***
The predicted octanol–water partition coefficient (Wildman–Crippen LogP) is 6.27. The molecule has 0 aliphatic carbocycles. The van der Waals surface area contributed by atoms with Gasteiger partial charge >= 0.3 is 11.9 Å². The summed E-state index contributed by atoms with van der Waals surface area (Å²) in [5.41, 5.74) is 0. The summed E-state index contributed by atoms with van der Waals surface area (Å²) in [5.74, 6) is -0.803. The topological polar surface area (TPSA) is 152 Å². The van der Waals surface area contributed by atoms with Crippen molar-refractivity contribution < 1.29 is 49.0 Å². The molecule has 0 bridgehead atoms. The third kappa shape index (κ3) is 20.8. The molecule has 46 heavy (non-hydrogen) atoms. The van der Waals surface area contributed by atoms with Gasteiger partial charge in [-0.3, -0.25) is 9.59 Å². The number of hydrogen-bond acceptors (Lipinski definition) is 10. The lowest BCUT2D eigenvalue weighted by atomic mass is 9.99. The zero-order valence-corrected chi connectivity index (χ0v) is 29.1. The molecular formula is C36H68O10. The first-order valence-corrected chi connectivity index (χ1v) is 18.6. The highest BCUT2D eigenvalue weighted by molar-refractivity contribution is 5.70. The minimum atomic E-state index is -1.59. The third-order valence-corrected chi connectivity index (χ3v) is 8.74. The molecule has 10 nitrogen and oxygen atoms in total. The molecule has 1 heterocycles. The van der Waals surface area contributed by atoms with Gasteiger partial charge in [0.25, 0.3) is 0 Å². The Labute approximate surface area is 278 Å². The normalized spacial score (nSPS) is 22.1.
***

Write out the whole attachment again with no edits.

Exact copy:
The predicted octanol–water partition coefficient (Wildman–Crippen LogP) is 6.27. The molecule has 0 aliphatic carbocycles. The van der Waals surface area contributed by atoms with Gasteiger partial charge >= 0.3 is 11.9 Å². The summed E-state index contributed by atoms with van der Waals surface area (Å²) in [5.41, 5.74) is 0. The summed E-state index contributed by atoms with van der Waals surface area (Å²) in [5.74, 6) is -0.803. The topological polar surface area (TPSA) is 152 Å². The van der Waals surface area contributed by atoms with Crippen molar-refractivity contribution < 1.29 is 49.0 Å². The molecule has 0 bridgehead atoms. The third kappa shape index (κ3) is 20.8. The molecule has 46 heavy (non-hydrogen) atoms. The van der Waals surface area contributed by atoms with Gasteiger partial charge in [-0.3, -0.25) is 9.59 Å². The number of hydrogen-bond acceptors (Lipinski definition) is 10. The lowest BCUT2D eigenvalue weighted by atomic mass is 9.99. The zero-order valence-corrected chi connectivity index (χ0v) is 29.1. The molecular formula is C36H68O10. The first-order valence-corrected chi connectivity index (χ1v) is 18.6. The highest BCUT2D eigenvalue weighted by molar-refractivity contribution is 5.70. The minimum atomic E-state index is -1.59. The third-order valence-corrected chi connectivity index (χ3v) is 8.74. The molecule has 10 nitrogen and oxygen atoms in total. The molecule has 1 heterocycles. The van der Waals surface area contributed by atoms with Gasteiger partial charge in [0.25, 0.3) is 0 Å². The Labute approximate surface area is 278 Å². The normalized spacial score (nSPS) is 22.1.